|Publication number||US5135308 A|
|Application number||US 07/666,363|
|Publication date||Aug 4, 1992|
|Filing date||Mar 8, 1991|
|Priority date||Mar 9, 1990|
|Also published as||DE4007502A1, EP0451474A2, EP0451474A3, EP0451474B1|
|Publication number||07666363, 666363, US 5135308 A, US 5135308A, US-A-5135308, US5135308 A, US5135308A|
|Export Citation||BiBTeX, EndNote, RefMan|
|Patent Citations (10), Non-Patent Citations (6), Referenced by (64), Classifications (9), Legal Events (4)|
|External Links: USPTO, USPTO Assignment, Espacenet|
The present invention relates to a method and apparatus for the non-contact measuring of object surfaces by means of bar patterns which are projected on the surface of the object; detected, e.g., by a video camera; and evaluated.
There are a number of different known methods by which relatively large surface areas of an object can be simultaneously measured along x, y and z coordinates by projecting a regular, grating-shaped pattern onto the surface of the object. These methods, which are referred to as "moire topography", include different variants whereby the so-called moire effect (created by light which passes twice through a grating having the same period) is utilized to obtain height information pertaining to the object being measured.
One of these variants is the "shadow pattern" moire method described by Takasaki in Applied Optics 6 (1970), page 1467, in which the object surface to be tested is illuminated by point-source light that is passed through a grating positioned relatively close to the surface. The surface of the object is then viewed through the same grating, but from a point distant from the source of the measuring light, so that the illumination rays and the reflected imaging rays subtend an angle. Inasmuch as the grating pattern projected on the object surface is deformed as a function of the topography of said surface, contour lines are formed as a result of the moire effect as the imaging rays pass through the same grating; and these contour lines provide surface height information. With this method, the contour lines remain visible even if the basic frequency of the grating used for illumination is not resolved at the time of imaging, or even if the grating is "averaged away" by being shifted by one or more full grating periods during the recording of an image.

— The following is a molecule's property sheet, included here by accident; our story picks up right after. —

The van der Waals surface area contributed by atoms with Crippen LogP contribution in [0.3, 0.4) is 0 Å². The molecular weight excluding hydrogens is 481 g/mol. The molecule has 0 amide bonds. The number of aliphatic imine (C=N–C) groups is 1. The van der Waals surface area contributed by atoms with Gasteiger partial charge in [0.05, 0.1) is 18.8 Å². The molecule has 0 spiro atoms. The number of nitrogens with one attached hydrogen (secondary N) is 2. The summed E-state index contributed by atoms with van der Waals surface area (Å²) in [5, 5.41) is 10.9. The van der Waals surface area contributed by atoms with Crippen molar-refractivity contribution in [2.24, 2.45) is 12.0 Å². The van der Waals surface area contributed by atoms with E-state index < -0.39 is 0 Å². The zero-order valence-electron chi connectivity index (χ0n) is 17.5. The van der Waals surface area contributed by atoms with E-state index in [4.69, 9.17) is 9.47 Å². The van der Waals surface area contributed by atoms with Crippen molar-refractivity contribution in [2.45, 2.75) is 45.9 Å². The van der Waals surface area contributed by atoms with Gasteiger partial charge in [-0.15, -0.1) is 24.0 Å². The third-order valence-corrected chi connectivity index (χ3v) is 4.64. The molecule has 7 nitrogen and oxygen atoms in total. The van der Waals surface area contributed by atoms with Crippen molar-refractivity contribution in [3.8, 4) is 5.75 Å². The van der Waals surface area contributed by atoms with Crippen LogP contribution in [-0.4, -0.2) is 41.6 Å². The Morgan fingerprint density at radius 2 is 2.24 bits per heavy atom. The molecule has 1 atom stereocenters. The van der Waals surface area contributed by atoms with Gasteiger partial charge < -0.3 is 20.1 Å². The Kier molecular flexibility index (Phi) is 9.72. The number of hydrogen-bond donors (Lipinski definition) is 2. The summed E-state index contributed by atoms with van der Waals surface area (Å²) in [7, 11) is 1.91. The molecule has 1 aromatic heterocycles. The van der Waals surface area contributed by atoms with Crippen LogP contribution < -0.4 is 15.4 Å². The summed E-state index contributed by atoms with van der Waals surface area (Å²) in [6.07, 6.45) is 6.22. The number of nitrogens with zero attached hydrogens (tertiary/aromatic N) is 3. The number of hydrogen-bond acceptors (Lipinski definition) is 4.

Another variant of the moire topography method is the so-called "projection moire" method described in U.S. Pat. No. 4,564,295. According to this method, an image of a grating is projected on the object surface, and an image of the object surface is then projected through a lens and a second grating positioned in front of the recording camera. This prior art method permits synchronous shifting of the two gratings--i.e., the projection grating and the grating used for imaging--during the imaging operation, thereby averaging out grating irregularities without changing the contour lines resulting from the moire effect or their location in space. However, this method requires that the gratings have the same grating constant and that the focal lengths of the projecting unit and the imaging lens be the same. This prior art patent further discloses that two projectors can be positioned symmetrically at the same distance and the same angle of projection on either side of the path of measuring rays, i.e., the camera axis. This double projection arrangement generates overlapping and adjoining grating patterns, thereby eliminating the problem of shadows when measuring severely curved object surfaces.